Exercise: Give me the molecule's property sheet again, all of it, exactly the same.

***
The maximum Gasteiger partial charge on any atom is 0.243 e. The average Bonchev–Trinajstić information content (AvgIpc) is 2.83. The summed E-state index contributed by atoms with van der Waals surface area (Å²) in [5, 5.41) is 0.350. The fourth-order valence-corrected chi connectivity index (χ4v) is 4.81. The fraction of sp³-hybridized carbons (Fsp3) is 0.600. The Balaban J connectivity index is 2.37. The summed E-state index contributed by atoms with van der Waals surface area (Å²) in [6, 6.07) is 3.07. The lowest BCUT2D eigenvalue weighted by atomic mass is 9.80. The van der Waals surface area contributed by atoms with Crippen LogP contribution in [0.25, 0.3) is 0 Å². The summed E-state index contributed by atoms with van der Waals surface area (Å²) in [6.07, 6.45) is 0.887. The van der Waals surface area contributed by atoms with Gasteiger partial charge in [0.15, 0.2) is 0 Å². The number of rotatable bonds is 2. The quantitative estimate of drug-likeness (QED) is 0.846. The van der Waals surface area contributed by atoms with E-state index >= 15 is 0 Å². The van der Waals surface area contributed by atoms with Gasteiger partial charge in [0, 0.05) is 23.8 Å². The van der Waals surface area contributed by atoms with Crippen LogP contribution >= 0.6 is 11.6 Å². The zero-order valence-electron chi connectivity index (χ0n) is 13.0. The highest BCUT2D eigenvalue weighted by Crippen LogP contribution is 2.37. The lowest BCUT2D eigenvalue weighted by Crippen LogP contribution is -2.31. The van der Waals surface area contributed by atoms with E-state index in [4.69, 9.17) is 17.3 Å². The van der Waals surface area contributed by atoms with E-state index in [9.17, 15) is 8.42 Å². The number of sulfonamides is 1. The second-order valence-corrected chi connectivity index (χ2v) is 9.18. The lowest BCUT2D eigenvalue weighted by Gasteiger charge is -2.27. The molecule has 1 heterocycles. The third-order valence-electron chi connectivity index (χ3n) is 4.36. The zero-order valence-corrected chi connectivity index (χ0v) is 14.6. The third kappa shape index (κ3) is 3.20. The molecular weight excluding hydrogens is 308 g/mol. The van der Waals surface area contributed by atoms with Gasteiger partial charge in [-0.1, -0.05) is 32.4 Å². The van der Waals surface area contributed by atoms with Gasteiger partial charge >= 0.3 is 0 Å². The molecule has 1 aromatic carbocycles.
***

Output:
The maximum Gasteiger partial charge on any atom is 0.243 e. The average Bonchev–Trinajstić information content (AvgIpc) is 2.83. The summed E-state index contributed by atoms with van der Waals surface area (Å²) in [5, 5.41) is 0.350. The fourth-order valence-corrected chi connectivity index (χ4v) is 4.81. The fraction of sp³-hybridized carbons (Fsp3) is 0.600. The Balaban J connectivity index is 2.37. The summed E-state index contributed by atoms with van der Waals surface area (Å²) in [6, 6.07) is 3.07. The lowest BCUT2D eigenvalue weighted by atomic mass is 9.80. The van der Waals surface area contributed by atoms with Crippen LogP contribution in [0.25, 0.3) is 0 Å². The summed E-state index contributed by atoms with van der Waals surface area (Å²) in [6.07, 6.45) is 0.887. The van der Waals surface area contributed by atoms with Gasteiger partial charge in [0.15, 0.2) is 0 Å². The number of rotatable bonds is 2. The quantitative estimate of drug-likeness (QED) is 0.846. The van der Waals surface area contributed by atoms with E-state index >= 15 is 0 Å². The van der Waals surface area contributed by atoms with Gasteiger partial charge in [0, 0.05) is 23.8 Å². The van der Waals surface area contributed by atoms with Crippen LogP contribution >= 0.6 is 11.6 Å². The zero-order valence-electron chi connectivity index (χ0n) is 13.0. The highest BCUT2D eigenvalue weighted by Crippen LogP contribution is 2.37. The lowest BCUT2D eigenvalue weighted by Crippen LogP contribution is -2.31. The van der Waals surface area contributed by atoms with E-state index in [4.69, 9.17) is 17.3 Å². The van der Waals surface area contributed by atoms with E-state index in [9.17, 15) is 8.42 Å². The number of sulfonamides is 1. The second-order valence-corrected chi connectivity index (χ2v) is 9.18. The lowest BCUT2D eigenvalue weighted by Gasteiger charge is -2.27. The molecule has 1 heterocycles. The third-order valence-electron chi connectivity index (χ3n) is 4.36. The zero-order valence-corrected chi connectivity index (χ0v) is 14.6. The third kappa shape index (κ3) is 3.20. The molecular weight excluding hydrogens is 308 g/mol. The van der Waals surface area contributed by atoms with Gasteiger partial charge in [-0.1, -0.05) is 32.4 Å². The van der Waals surface area contributed by atoms with Gasteiger partial charge >= 0.3 is 0 Å². The molecule has 1 aromatic carbocycles.